Dive on the east end of Bermuda and you’ll discover the Cathedral site, where a beautiful and ethereal series of coral formations are inhabited by a host of spectacular fish. What makes the Cathedral so special is its vaulted reef structure that creates a natural skylight when you’re in the depths of your dive – talk about mood lighting! A single shaft of light through a hole at the top of the reef illuminates the otherwise dark and spooky waters at depths of 55 feet.
- Surprise Visitors
To the west you’ll find Eel Garden, named after garden eels, where the critters will jump out and try to give you a fright as you delve through shallow and deep waters at depths from 30 to 70 feet. Not to worry – although they may startle you, these eels simply want to wave hello when they pop their heads out from the sand.
- Shoot Real-Life Monsters
The real monsters in Bermuda aren’t the friendly garden eels. Instead, you need to watch out for lionfish, an invasive species in the Atlantic that reproduces quickly (laying up to 2 million eggs a year!) and feeds on small crustaceans and fish. Because they have such an impact on the local ecosystem, lionfish culling is a common practice in Bermuda. You can help in the hunt to take down these real-life monsters with the PADI Bermuda Invasive Lionfish Culler Distinctive Specialty.
- More Than Shipwrecks Underwater
While Bermuda is famous for the extensive number of shipwrecks scattered around the island, there’s more to be found in the deep blue. Divers can also visit the skeleton of a B-50 Bomber that crashed into the watery depths of the Atlantic in 1963. The airplane went down after its jet engine exploded and to this day divers can find the remains of bent propellers, wings, and fuselage at a depth of 25 feet.
Check back on Monday for… PADI’s Top 7 Wrecks to Dive in Bermuda!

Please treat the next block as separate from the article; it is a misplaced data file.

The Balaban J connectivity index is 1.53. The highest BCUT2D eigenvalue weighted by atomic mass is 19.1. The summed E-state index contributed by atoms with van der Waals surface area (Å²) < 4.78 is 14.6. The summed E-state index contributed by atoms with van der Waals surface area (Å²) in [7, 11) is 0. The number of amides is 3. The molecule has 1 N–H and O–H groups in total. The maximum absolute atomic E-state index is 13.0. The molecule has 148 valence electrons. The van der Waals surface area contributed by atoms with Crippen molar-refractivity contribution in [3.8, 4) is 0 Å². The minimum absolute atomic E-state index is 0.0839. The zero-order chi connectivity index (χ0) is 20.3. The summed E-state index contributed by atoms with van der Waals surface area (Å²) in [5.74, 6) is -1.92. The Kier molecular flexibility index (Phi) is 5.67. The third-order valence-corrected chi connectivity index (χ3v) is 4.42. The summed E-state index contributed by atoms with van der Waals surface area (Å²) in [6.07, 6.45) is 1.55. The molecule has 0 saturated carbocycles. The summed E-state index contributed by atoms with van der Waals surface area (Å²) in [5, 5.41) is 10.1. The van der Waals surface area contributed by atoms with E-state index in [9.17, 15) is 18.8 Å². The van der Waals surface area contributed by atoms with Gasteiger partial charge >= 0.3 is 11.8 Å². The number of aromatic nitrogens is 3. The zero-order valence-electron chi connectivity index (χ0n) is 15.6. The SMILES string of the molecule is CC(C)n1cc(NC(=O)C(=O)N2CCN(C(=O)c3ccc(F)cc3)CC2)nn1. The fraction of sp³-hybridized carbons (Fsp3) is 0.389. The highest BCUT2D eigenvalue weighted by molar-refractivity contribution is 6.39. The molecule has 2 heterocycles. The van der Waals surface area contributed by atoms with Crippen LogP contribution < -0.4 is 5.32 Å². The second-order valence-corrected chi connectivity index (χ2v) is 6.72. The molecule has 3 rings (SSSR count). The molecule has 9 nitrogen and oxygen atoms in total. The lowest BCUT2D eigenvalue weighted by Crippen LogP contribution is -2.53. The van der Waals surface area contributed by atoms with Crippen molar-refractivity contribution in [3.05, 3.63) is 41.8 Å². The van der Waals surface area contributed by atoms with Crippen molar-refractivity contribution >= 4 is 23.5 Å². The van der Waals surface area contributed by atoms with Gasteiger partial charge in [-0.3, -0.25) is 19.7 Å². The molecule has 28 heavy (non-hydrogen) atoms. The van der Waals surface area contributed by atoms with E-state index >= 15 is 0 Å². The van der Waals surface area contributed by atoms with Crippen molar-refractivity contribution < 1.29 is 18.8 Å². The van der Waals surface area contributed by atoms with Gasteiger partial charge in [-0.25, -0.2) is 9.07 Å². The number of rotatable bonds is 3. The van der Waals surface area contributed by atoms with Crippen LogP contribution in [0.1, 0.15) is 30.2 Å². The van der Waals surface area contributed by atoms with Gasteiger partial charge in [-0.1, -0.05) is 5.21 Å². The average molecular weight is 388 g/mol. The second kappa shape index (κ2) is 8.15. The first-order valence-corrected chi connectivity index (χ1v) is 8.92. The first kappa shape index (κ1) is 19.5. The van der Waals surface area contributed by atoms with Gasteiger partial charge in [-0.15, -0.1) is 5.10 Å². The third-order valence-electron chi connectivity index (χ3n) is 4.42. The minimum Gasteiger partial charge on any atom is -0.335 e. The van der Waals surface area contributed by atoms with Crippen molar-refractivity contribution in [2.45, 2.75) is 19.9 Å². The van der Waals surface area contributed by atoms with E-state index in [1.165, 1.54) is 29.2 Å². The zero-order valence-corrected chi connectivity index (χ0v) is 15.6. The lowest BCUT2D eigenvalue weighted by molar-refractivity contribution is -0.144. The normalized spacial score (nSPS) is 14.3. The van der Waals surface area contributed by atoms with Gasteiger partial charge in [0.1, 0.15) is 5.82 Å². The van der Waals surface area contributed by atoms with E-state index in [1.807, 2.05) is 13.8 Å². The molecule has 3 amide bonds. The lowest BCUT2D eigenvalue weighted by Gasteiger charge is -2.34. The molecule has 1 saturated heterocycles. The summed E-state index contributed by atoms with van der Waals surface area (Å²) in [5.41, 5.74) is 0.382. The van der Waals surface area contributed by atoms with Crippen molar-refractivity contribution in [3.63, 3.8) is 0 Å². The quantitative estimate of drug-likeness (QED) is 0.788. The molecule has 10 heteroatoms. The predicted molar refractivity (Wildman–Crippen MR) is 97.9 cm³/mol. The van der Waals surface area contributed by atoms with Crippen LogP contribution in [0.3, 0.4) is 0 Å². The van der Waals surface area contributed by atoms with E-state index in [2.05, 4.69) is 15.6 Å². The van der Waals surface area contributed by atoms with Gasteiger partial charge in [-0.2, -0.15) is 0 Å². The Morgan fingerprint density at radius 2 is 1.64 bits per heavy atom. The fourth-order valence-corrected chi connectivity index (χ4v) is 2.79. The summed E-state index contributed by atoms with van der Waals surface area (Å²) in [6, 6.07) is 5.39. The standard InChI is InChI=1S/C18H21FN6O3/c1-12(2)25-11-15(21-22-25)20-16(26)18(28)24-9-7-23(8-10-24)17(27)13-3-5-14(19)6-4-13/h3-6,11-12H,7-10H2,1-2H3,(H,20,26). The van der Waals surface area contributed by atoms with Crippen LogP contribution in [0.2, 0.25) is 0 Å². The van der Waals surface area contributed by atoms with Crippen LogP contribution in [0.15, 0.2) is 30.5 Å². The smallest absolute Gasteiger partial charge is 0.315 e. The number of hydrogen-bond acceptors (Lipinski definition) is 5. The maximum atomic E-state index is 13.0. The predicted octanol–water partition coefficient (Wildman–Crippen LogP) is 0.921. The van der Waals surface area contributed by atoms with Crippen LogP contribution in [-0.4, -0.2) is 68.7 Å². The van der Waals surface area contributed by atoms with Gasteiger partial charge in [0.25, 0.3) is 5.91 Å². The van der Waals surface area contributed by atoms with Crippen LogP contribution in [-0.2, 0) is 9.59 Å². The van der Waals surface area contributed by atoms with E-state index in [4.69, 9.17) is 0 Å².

Images: DIVE BERMUDA
Jeff chats to… Paul Cox, CEO of the Shark Trust about the Big Shark Pledge (Watch Video)
The Big Shark Pledge aims to build one of the biggest campaigning communities in the history of shark conservation. To put pressure on governments and fisheries. And make the positive changes required to safeguard awesome sharks and rays.
Rather listen to a podcast? Listen to the audio HERE on the new Scubaverse podcast channel at Anchor FM.
Into the Blue – Part Two
By now, you will have hopefully read the first blog from my recent trip to the Red Sea with The Scuba Place on M/Y Big Blue. If you haven’t, you can find the link to the blog here.
I’ve been diving since 2011, although I didn’t get really serious about diving until 2013. In the November of that year I joined Scuba School on a trip to Sharm El Sheikh to complete my Advanced Open Water course. That was the first time I heard about the famous SS Thistlegorm and its cult status in the wreck diving world. Unfortunately, as I, along with a lot of the group were novice divers, and so we were unable to dive it on that 2013 trip, along with a lot of the other famous wrecks from the North. Little did I know, I wouldn’t return to the Northern Red Sea until this trip in September 2022 with The Scuba Place. The wrecks remained mysterious all those years but I was soon getting the full experience. After the first two and a half days exploring the amazing reefs, it was time to break my Thistlegorm virginity and get the true “lust for rust” experience of the Northern itinerary.